article that explained how to buy a laptop.
The article's author, Sam Grobart believes, (as do I,) that worrying about most laptop features is a waste of time, unless you're managing your airport's traffic control system or rendering 3-D graphics.
Most people are merely looking for a portable computer to get you online, maybe watch some movies, answer some e-mails and work on a document, spreadsheet or PowerPoint presentation. And if you fall into that category, this is all you need to worry about:
WEIGHT - Don't buy anything that weighs more than six pounds. Any number of laptops weigh far less than that (down to around two and a half pounds), so there’s no reason to get anything heavier.
SCREEN SIZE - For most of us, 13 inches is big enough, but still portable. And you can always hook your laptop to an external monitor when you are home.
PROCESSOR - Doesn’t matter. Even an entry level processor is ridiculously more powerful than anything you used 5 years ago.
BATTERY LIFE - “Battery life will vary depending on the product configuration, product model, applications loaded on the product, power management setting of the product, and product features used by the customer.” In other words, battery-life specs don't mean a thing. Get to know your battery's life in the context of your individual computer usage.
MEMORY - Unlike the processor, RAM (random access memory) does matter. You want 4 gigabytes of RAM. A laptop with less than that will seem sluggish, with annoying delays between the time you click on a menu command or hit a key and something actually happens.
STORAGE - This used to matter a lot, but with the rise of streaming services and cloud computing, the amount of storage on your computer has become a lot less important. Today, almost any laptop north of $300 has 500GB of storage, which could hold nearly 500 hours of video, or around 8,300 hours of music. For some perspective, an application like Microsoft Office requires three gigabytes of space. (Remember when it took an hour to download Microsoft Office? I downloaded the entire thing on my son's new laptop in 5 minutes.)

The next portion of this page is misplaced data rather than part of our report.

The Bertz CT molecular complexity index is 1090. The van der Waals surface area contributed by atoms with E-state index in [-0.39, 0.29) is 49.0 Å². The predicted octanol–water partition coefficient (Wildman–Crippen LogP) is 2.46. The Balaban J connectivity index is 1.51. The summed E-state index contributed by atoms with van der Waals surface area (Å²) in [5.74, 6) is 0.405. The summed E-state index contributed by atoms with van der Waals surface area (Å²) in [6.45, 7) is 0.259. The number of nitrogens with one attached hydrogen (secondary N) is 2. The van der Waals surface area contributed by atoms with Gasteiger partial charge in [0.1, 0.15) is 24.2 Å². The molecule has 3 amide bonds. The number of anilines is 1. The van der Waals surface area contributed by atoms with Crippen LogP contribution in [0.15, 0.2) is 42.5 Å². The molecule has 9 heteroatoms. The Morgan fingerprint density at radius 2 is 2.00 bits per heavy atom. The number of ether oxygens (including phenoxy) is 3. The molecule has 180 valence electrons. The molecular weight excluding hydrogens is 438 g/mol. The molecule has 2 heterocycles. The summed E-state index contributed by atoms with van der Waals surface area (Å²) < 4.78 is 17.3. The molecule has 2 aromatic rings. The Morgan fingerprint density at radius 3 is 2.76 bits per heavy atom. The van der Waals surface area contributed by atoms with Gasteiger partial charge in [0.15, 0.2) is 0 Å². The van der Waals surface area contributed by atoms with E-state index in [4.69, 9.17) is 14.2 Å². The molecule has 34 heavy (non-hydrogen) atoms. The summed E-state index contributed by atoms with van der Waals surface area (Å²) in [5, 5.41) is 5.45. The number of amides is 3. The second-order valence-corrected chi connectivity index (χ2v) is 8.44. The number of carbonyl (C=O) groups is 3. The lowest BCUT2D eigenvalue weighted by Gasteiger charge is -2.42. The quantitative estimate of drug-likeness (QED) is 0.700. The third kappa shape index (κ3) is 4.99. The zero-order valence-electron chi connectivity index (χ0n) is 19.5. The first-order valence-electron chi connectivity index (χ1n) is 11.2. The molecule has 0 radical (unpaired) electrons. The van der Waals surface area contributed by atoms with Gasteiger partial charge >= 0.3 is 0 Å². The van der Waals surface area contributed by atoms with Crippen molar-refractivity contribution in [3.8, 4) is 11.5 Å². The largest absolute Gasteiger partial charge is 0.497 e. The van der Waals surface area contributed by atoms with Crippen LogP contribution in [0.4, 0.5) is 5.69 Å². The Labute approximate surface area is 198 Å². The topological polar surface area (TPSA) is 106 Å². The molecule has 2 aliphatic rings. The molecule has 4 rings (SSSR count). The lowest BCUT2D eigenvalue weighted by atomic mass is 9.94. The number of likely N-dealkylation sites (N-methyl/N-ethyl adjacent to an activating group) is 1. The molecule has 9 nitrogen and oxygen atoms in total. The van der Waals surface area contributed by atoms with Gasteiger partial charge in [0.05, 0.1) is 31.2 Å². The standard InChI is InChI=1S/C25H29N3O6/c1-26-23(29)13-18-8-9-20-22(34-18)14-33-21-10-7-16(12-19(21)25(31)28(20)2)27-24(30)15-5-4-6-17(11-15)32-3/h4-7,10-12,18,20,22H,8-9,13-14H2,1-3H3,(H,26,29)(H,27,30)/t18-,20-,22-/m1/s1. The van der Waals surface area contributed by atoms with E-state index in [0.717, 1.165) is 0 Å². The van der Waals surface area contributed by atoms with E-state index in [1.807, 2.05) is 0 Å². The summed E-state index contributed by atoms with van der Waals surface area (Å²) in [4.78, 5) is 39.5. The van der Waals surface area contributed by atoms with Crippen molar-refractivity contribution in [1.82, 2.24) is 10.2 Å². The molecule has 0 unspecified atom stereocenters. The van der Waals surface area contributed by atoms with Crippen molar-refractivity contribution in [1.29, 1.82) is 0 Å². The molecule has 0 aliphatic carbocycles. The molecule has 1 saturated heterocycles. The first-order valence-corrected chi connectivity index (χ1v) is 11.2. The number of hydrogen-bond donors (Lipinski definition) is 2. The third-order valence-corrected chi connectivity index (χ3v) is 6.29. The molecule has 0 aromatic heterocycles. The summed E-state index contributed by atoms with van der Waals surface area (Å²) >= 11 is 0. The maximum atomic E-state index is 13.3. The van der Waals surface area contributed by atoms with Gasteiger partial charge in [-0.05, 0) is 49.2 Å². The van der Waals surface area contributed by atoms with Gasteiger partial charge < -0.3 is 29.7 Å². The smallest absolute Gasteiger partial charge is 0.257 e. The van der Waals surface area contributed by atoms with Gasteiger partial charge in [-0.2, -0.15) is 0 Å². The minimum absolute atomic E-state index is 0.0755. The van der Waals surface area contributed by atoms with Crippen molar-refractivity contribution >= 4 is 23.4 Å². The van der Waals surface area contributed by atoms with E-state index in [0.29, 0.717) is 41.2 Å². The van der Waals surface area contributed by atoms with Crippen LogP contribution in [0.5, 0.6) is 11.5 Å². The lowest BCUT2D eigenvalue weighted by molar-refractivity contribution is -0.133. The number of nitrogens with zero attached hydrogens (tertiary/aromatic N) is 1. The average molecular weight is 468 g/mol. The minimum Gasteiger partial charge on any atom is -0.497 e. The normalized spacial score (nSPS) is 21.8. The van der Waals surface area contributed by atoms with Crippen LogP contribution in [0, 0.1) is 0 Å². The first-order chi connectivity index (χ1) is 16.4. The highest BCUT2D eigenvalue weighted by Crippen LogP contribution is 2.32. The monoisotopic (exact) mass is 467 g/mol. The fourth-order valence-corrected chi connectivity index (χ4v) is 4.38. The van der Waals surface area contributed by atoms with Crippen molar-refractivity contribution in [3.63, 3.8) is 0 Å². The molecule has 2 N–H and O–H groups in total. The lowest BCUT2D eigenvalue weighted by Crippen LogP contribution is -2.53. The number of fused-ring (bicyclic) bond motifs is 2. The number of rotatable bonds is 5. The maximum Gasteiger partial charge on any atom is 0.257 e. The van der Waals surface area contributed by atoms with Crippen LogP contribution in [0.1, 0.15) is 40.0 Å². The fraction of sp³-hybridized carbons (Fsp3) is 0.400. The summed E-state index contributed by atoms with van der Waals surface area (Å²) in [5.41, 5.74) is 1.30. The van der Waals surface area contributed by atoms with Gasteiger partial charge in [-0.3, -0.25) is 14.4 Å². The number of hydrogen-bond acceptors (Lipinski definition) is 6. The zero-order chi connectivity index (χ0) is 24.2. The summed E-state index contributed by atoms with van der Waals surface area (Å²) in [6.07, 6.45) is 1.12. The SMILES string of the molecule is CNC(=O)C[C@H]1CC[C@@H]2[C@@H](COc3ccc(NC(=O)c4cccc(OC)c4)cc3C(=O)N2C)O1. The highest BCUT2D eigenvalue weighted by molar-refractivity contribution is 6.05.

GRAPHICS CARD - See “Processor.” For regular use, any graphics processor is going to do the trick.
WIRELESS - Get the Wi-Fi-only model.
OPTICAL DRIVE - This is that slot or tray you have been using for DVDs or recordable CDs and it is falling by the wayside. Music has gone largely digital, forgoing physical media. Video seems next. Applications are increasingly downloaded from online stores. So you don’t need the optical drive.
PRICE - Spending $500 or so will get you a PC. You will need to spend twice as much to get the entry level MacBook Pro. See "MAC or PC" below.
MAC OR PC - Get a Mac, get a Mac, get a Mac. I know what I am talking about. I worked for a company that was entirely Mac, I worked for a company that was entirely PC. At one point my family was entirely PC, and now we are almost entirely Mac. Macs don't require endless calls to tech support, or anti-virus protection. Pick up a $1,000 PC and compare it to a $1,000 Mac. You can feel the difference. My husband's expensive Sony Vaio is always on the fritz. Besides, odds are that you have an iPhone, and it is lovely to have all of your gadgets seamlessly integrate with each other.
TRY IT OUT - All the specs in the world won’t tell you if the keyboard’s too cramped, the screen is not to your liking or the speakers are tinny. To figure that out, you need to go to a brick-and-mortar store.
Then go out an buy an entry level Mac laptop. That is all you need.
Post a Comment